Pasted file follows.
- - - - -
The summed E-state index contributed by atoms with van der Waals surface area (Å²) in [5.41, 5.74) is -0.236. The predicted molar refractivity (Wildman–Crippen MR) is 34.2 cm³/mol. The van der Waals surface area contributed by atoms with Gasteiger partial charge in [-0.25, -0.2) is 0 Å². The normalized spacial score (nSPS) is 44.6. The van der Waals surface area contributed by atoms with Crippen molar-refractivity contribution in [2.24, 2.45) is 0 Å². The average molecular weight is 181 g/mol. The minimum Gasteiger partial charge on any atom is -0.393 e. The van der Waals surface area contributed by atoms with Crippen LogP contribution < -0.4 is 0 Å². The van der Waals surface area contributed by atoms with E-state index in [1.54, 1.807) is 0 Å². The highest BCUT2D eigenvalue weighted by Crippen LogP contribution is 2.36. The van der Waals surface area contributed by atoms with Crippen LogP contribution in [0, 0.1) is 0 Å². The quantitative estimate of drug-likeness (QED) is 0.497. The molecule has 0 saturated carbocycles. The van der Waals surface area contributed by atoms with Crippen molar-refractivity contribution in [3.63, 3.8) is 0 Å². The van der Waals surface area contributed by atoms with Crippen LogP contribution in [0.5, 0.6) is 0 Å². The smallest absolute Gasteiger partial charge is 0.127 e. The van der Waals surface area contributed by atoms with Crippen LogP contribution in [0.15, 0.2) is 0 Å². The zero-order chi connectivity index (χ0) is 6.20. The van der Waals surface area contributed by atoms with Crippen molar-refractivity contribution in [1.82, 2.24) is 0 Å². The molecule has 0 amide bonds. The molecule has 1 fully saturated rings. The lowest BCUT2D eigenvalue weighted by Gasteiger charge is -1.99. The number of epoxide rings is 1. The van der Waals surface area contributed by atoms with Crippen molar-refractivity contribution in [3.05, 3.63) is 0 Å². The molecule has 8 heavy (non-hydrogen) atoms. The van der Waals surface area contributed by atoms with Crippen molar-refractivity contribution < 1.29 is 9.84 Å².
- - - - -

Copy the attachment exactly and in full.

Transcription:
The summed E-state index contributed by atoms with van der Waals surface area (Å²) in [5.41, 5.74) is -0.236. The predicted molar refractivity (Wildman–Crippen MR) is 34.2 cm³/mol. The van der Waals surface area contributed by atoms with Gasteiger partial charge in [-0.25, -0.2) is 0 Å². The normalized spacial score (nSPS) is 44.6. The van der Waals surface area contributed by atoms with Crippen molar-refractivity contribution in [2.24, 2.45) is 0 Å². The average molecular weight is 181 g/mol. The minimum Gasteiger partial charge on any atom is -0.393 e. The van der Waals surface area contributed by atoms with Crippen LogP contribution < -0.4 is 0 Å². The van der Waals surface area contributed by atoms with E-state index in [1.54, 1.807) is 0 Å². The highest BCUT2D eigenvalue weighted by Crippen LogP contribution is 2.36. The van der Waals surface area contributed by atoms with Crippen LogP contribution in [0, 0.1) is 0 Å². The quantitative estimate of drug-likeness (QED) is 0.497. The molecule has 0 saturated carbocycles. The van der Waals surface area contributed by atoms with Crippen molar-refractivity contribution in [3.63, 3.8) is 0 Å². The van der Waals surface area contributed by atoms with Crippen LogP contribution in [0.5, 0.6) is 0 Å². The smallest absolute Gasteiger partial charge is 0.127 e. The van der Waals surface area contributed by atoms with Crippen LogP contribution in [0.15, 0.2) is 0 Å². The zero-order chi connectivity index (χ0) is 6.20. The van der Waals surface area contributed by atoms with Crippen molar-refractivity contribution in [1.82, 2.24) is 0 Å². The molecule has 0 amide bonds. The molecule has 1 fully saturated rings. The lowest BCUT2D eigenvalue weighted by Gasteiger charge is -1.99. The number of epoxide rings is 1. The van der Waals surface area contributed by atoms with Crippen molar-refractivity contribution in [3.05, 3.63) is 0 Å². The molecule has 8 heavy (non-hydrogen) atoms. The van der Waals surface area contributed by atoms with Crippen molar-refractivity contribution < 1.29 is 9.84 Å².